Non-USA, 3 year old TWH I raised from birth wrking in PNH hackamore, going to snaffle soon in equitation endurance - Tucker, or bareback. worked in corrals, rings, pasture, trails, obstacle course, pond by intermediate rider.

Question: 
I have 5 walkers, just started my 3 yr old in bit & want to work on gait training.  I had planned to start her in a full cheek snaffle or eggbutt. She has been ridden in PNH
hackamore successfully for the last year, since her training began. Now I want to concentrate on her runwalk, getting her out of her strong pace. 

She is easy going, very willing and vmoves out nicely.  What would you suggest for exercizes and  bitting.  I prefer not to use a shank bit, but want your opinion on getting a walker moving into the bit & runwalk only using snaffle.
Thanks , Barb In Canada



From Panelist Lee

Exercises:  First,  teach her down and forward, in the full cheek or egg
butt snaffle.  Teach this so that she reaches into the bit, taking contact
(not you taking it for her, but her stretching down into the bit as you ask
her to lower her head and push her from behind.) (see "Cure that Pace" for
how, if you have not already seen it!)

 Second, when she has mastered down and forward, teach her to come back up
with her head and neck, staying in light contact on the bit, (the weight of
a plum in each hand, even and consistent)  flexing a little at the poll.  To
overcome the use of her body that is causing the pace, she needs these two
aspects of the same exercise to stretch out the muscles from poll to tail,
and to then bring her body together in semi-collection.  Obviously, do this
at an ordinary walk, no faster! It takes time for her to develop the ability
to carry contact evenly, you will feel as if you are nurturing a small flame
in a wind storm at first, because she will either want to take too much
contact or none at all. Eventually it will come as an even, light, tension
on the reins, that she initiates. Your job is just to keep your hands still
and quiet.

Third: teach her to bend laterally -- practice riding her into curves (the
corner of an arena works well) and in large circles. Again at an ordinary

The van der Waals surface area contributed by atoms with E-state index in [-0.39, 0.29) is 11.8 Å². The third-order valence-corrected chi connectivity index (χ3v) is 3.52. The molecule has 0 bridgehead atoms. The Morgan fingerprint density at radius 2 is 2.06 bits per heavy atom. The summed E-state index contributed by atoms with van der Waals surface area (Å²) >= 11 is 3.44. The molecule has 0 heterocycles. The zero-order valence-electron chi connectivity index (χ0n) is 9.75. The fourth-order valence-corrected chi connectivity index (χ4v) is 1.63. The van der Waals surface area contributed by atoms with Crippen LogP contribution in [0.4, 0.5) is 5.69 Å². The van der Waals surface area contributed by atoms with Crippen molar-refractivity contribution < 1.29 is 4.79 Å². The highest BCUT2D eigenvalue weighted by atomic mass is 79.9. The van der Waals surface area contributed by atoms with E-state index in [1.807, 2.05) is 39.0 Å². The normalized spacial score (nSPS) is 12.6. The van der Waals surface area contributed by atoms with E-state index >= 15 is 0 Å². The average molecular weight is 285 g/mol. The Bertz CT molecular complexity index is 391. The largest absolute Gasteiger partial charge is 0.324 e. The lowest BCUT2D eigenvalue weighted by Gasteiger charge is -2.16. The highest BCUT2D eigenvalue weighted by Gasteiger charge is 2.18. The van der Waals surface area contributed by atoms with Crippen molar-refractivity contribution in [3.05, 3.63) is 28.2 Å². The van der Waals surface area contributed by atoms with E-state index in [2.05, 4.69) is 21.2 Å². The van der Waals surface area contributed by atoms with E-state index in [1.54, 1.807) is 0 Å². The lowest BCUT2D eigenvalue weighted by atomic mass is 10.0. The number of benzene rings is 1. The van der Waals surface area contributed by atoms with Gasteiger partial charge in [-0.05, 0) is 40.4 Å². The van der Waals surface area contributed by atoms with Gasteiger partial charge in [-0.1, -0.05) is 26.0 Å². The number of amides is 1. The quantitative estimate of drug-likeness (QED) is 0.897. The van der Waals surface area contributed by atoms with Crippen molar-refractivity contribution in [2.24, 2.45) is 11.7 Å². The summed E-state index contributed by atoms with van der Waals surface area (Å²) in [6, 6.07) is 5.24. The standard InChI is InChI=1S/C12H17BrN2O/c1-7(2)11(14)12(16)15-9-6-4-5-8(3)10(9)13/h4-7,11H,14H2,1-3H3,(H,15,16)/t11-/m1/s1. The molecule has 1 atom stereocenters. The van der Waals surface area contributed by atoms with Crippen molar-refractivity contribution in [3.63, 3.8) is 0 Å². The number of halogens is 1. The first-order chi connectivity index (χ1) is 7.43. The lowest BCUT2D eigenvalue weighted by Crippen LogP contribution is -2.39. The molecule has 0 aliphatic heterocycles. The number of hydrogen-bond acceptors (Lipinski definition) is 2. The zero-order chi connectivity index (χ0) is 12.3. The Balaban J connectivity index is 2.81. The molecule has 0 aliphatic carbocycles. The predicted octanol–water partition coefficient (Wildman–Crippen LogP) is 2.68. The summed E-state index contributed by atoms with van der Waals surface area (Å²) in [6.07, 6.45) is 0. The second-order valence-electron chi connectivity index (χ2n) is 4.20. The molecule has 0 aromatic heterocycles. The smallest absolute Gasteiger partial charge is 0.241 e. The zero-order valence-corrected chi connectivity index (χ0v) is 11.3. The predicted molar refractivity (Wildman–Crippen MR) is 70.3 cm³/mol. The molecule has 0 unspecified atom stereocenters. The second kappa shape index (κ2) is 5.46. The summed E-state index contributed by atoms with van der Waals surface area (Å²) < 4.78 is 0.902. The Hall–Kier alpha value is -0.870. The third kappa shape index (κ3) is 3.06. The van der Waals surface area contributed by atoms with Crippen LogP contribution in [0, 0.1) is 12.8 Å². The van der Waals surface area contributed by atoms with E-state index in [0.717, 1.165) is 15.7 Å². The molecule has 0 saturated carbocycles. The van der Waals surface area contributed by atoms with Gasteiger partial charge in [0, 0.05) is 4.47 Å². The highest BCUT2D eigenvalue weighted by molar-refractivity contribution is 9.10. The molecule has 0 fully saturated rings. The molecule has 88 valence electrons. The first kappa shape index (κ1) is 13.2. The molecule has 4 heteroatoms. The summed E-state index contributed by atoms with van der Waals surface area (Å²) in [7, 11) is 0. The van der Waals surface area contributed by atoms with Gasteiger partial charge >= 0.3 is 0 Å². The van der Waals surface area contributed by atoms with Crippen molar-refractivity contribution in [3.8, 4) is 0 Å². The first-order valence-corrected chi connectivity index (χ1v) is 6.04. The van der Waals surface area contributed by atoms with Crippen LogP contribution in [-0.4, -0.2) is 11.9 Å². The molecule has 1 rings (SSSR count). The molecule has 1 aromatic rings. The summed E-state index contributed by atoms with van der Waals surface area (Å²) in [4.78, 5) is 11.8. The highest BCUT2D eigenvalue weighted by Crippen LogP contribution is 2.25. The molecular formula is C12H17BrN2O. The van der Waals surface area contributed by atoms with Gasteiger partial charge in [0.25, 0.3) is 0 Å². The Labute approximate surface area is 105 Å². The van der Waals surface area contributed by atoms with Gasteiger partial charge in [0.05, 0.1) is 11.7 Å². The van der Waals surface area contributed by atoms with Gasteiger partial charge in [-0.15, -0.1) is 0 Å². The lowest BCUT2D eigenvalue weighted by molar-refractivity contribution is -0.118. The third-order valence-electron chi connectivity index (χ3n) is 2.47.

walk. Later you may want to teach haunches-in, shoulder-in, but these are
not needed at this stage.

Forth: teach her to stop, back, and go forward in one fluid motion (this is
not easy).  This will help bring her back up, rounding her frame, teach her
to be light on the bit, and also instantly responsive to whatever cue you
give her.  It also takes time, do it only once or twice a lesson.

All of these things are best done in a snaffle.   I prefer to do most gait
training on horses that have a pace problem in a snaffle because the
exercises do not work in a curb, although I do ride a lot in a Pelham
because often I have had to work with horses that need to be reclaimed from
previous training and have dull mouths that do not respond at first to
snaffle pressure.  IMO, with horses that have not had  unfortunate training
in a curb, there is no problem with staying in a snaffle forever, if the
horse is responding well to the bit, because it allows you to return to
these exercises  whenever you feel they need to be repeated. They lay the
foundation for a good square flat walk and running walk, by helping the
horse improve her overall carriage.   Hoever, later when her body has been
conditioned to stop pacing, you can change to a curb if you want to for ease
of one handed riding. I do that, too, although I rarely ride a horse in the
curb alone.  Meanwhile, practice, practice, practice in the snaffle to build
the horse's body through these exercises.

When your horse can do all of these exercises in an ordinary walk, begin to
ask for a flat walk.  Start work at an ordinary walk,  with her head
somewhat low,  poll only a little above withers, and gradually push her for
speed in the walk (squeeze/release with legs) while alternating with light
vibrations on the reins to keep her head down and asking her to flex at the
jaw.  Speed her walk until she can go consistently at about 5-6 mph without
breaking into a pace. (this again is going to take TIME!) The old timers
said to flat walk for 3 months before you tried a running walk -- I tend to
agree with them.  Build on the foundation of a solid flat walk,  especially
in a pacey horse, and you are more likely to get a solid running walk.

If you have any more questions, you can contact me privately

Lee Ziegler

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